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REVIEW: The Falcon Throne by Karen Miller

REVIEW: The Falcon Throne by Karen Miller

Cover of The Falcon Throne by Karen MillerWhen kingdoms clash, every crown will be tarnished by the bloody price of ambition. That’s the tagline for Karen Miller’s new novel The Falcon Throne, the first in a new epic fantasy series, and I have to say, it’s a pretty accurate line to summarize most of the 600+ page book.

The Falcon Throne revolves chiefly around two duchies, Harcia and Clemen, who share a border but not much else. They distrust each other, possibly even hate each other, but while they’re dealing with their cross-border politics, they’ve each got their own internal problems brewing.

Aimery, the Duke of Harcia, is having trouble controlling his eldest son Balfre, who has an ego more fragile than a glass snowflake. Aimery doesn’t see him fit to take his eventual place as duke, so he looks to his youngest son Grefin — a far better choice, as he’s more levelheaded and responsible than Balfre. Balfre, of course, doesn’t take this news very well, and so he develops a scheme that, over time, will hopefully help him land not only on the duke’s throne, but on the throne of the king as well, as he dreams of one day conquering Clemen and making it a part of Harcia.

Meanwhile in Clemen, their duke Harald was recently deposed and replaced by his bastard cousin Roric. Harald’s infant son Liam was thought to be killed in the ensuing clash the night of Harald’s dethroning, but unbeknownst to anyone else, Liam was smuggled to safety thanks to his wet nurse, Ellyn. Now with Roric as Clemen’s duke, he has to work to maintain the trust of the people and ensure the duchy’s safety from those who would try to exploit its weaknesses with a new duke in power.

That’s really the bare minimum of what this enormous brick of a novel contains: there are so many subplots and so much world-building. The problem, I found, is that you really need to be interested in a pretty specific thing in order to immerse yourself in a majority of these subplots. The ‘specific thing’? Political drama – or, more accurately, familial bickering, because in a majority of the scenes, that’s all that’s taking place.

The story is always most interesting whenever there’s action on the pages – for example, the night of Harald’s dethronement was rife with tension and suspense and, yes, real drama. After that moment, the book seems to start a slow, gentle descent into non-action… which wouldn’t be a bad thing if the dethronement didn’t happen less than 100 pages into a 600-page monster. So if you’re not into long conversations about political alliances and plots and marriage details, a lot of The Falcon Throne might bore you.

There’s also a lot of characters – I mean a lot. Thank god for the dramatis personae list at the beginning of the book because without it, I probably would’ve forgotten how each character relates to each other.

The interesting thing that Miller does with her characters is that even though there are so many, she takes the time to show them off in different circumstances, allowing you to see them in both positive and negative ways. Some characters obviously have more negative than positive traits, and vice versa, but at least in this way there’s no clear-cut “good guy” or “bad guy.” It’s more true to reality, despite it being a fantasy novel, so it makes the characters more fascinating.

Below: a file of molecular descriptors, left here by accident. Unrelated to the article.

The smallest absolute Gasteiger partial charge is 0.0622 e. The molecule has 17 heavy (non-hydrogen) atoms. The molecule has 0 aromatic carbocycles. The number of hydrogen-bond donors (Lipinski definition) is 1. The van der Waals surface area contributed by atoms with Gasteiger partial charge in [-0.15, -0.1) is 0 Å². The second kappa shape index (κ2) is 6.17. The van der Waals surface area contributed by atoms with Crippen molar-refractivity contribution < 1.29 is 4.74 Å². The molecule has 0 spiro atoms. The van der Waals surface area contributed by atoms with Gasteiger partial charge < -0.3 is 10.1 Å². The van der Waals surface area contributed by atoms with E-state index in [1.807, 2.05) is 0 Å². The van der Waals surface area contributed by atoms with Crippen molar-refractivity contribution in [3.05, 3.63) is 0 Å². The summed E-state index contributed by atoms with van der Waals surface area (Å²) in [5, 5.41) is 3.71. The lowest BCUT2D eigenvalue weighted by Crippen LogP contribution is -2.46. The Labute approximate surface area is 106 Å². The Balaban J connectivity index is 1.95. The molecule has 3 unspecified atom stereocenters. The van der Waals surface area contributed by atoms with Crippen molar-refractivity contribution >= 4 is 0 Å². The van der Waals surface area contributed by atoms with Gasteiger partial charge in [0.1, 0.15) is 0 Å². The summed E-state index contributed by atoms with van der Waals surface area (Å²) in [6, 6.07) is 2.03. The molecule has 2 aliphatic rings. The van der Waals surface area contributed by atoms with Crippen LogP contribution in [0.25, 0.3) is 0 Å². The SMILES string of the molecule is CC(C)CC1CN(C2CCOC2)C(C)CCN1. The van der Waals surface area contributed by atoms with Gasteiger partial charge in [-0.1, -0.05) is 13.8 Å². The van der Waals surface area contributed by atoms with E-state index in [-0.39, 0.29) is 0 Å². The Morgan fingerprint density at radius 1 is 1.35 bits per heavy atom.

Overall, The Falcon Throne definitely isn’t terrible by any means, but it feels very much like it’s trying to catch up to the success of something like Game of Thrones that it already feels like it’s been done before. Granted, there’s been epic fantasy before Game of Thrones, and there will definitely be epic fantasy after Game of Thrones, but it’s hard not to compare the two, which I guess is a shame for Miller considering she obviously has done a lot of work here. If you’re a fan of those kinds of epic fantasy/political intrigue fusions and have the stamina to get through thick tomes like this one then you’ll probably enjoy The Falcon Throne; otherwise, this probably isn’t your cup of tea.

2.5 out of 5 stars

Gabby Taub, the Fantasy Reviewer at Girls in Capes, is a recent graduate of New York University. She enjoys reading, writing, watching TV, and spending time getting lost among the bookshelves at Strand Bookstore.

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Gabrielle Taub on Twitter
Gabrielle Taub
Fantasy Reviewer at Girls in Capes
Gabby, the Fantasy Reviewer at Girls in Capes, is a graduate of New York University. She enjoys reading (about Captain America), writing (about Captain America), and spending time getting lost among the bookshelves at Strand Bookstore – probably while thinking about Captain America.
Gabrielle Taub
Written by Gabrielle Taub

Gabby, the Fantasy Reviewer at Girls in Capes, is a graduate of New York University. She enjoys reading (about Captain America), writing (about Captain America), and spending time getting lost among the bookshelves at Strand Bookstore – probably while thinking about Captain America.